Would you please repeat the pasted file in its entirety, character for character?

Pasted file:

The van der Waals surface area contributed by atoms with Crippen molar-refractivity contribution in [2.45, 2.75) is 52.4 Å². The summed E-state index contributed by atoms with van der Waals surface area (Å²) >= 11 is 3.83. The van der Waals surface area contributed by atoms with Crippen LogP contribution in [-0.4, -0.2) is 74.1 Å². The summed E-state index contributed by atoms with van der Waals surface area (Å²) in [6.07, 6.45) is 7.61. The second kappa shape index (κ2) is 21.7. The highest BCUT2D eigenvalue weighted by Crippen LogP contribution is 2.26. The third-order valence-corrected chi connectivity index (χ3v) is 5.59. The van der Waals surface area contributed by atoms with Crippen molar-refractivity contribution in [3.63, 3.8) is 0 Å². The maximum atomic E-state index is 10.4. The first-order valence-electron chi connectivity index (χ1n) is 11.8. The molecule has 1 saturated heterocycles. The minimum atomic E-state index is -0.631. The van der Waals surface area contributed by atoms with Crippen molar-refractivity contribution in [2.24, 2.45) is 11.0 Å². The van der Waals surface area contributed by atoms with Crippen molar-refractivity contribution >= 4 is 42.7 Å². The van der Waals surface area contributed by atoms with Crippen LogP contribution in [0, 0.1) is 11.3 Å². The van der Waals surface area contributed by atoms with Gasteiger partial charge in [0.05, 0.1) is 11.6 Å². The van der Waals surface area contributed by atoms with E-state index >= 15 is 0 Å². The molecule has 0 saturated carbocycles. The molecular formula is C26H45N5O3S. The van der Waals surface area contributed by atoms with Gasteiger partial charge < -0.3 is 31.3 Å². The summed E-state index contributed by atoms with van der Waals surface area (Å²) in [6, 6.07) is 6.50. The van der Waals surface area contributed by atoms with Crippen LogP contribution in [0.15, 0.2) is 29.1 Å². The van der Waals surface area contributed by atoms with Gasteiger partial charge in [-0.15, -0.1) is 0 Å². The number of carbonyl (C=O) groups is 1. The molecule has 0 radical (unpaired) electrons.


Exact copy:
The van der Waals surface area contributed by atoms with Crippen molar-refractivity contribution in [2.45, 2.75) is 52.4 Å². The summed E-state index contributed by atoms with van der Waals surface area (Å²) >= 11 is 3.83. The van der Waals surface area contributed by atoms with Crippen LogP contribution in [-0.4, -0.2) is 74.1 Å². The summed E-state index contributed by atoms with van der Waals surface area (Å²) in [6.07, 6.45) is 7.61. The second kappa shape index (κ2) is 21.7. The highest BCUT2D eigenvalue weighted by Crippen LogP contribution is 2.26. The third-order valence-corrected chi connectivity index (χ3v) is 5.59. The van der Waals surface area contributed by atoms with Crippen molar-refractivity contribution in [3.63, 3.8) is 0 Å². The maximum atomic E-state index is 10.4. The first-order valence-electron chi connectivity index (χ1n) is 11.8. The molecule has 1 saturated heterocycles. The minimum atomic E-state index is -0.631. The van der Waals surface area contributed by atoms with Crippen molar-refractivity contribution in [2.24, 2.45) is 11.0 Å². The van der Waals surface area contributed by atoms with Crippen molar-refractivity contribution >= 4 is 42.7 Å². The van der Waals surface area contributed by atoms with Crippen LogP contribution in [0, 0.1) is 11.3 Å². The van der Waals surface area contributed by atoms with Gasteiger partial charge in [0.05, 0.1) is 11.6 Å². The van der Waals surface area contributed by atoms with E-state index >= 15 is 0 Å². The molecule has 0 saturated carbocycles. The molecular formula is C26H45N5O3S. The van der Waals surface area contributed by atoms with Gasteiger partial charge < -0.3 is 31.3 Å². The summed E-state index contributed by atoms with van der Waals surface area (Å²) in [6, 6.07) is 6.50. The van der Waals surface area contributed by atoms with Crippen LogP contribution in [0.15, 0.2) is 29.1 Å². The van der Waals surface area contributed by atoms with Gasteiger partial charge in [-0.15, -0.1) is 0 Å². The number of carbonyl (C=O) groups is 1. The molecule has 0 radical (unpaired) electrons.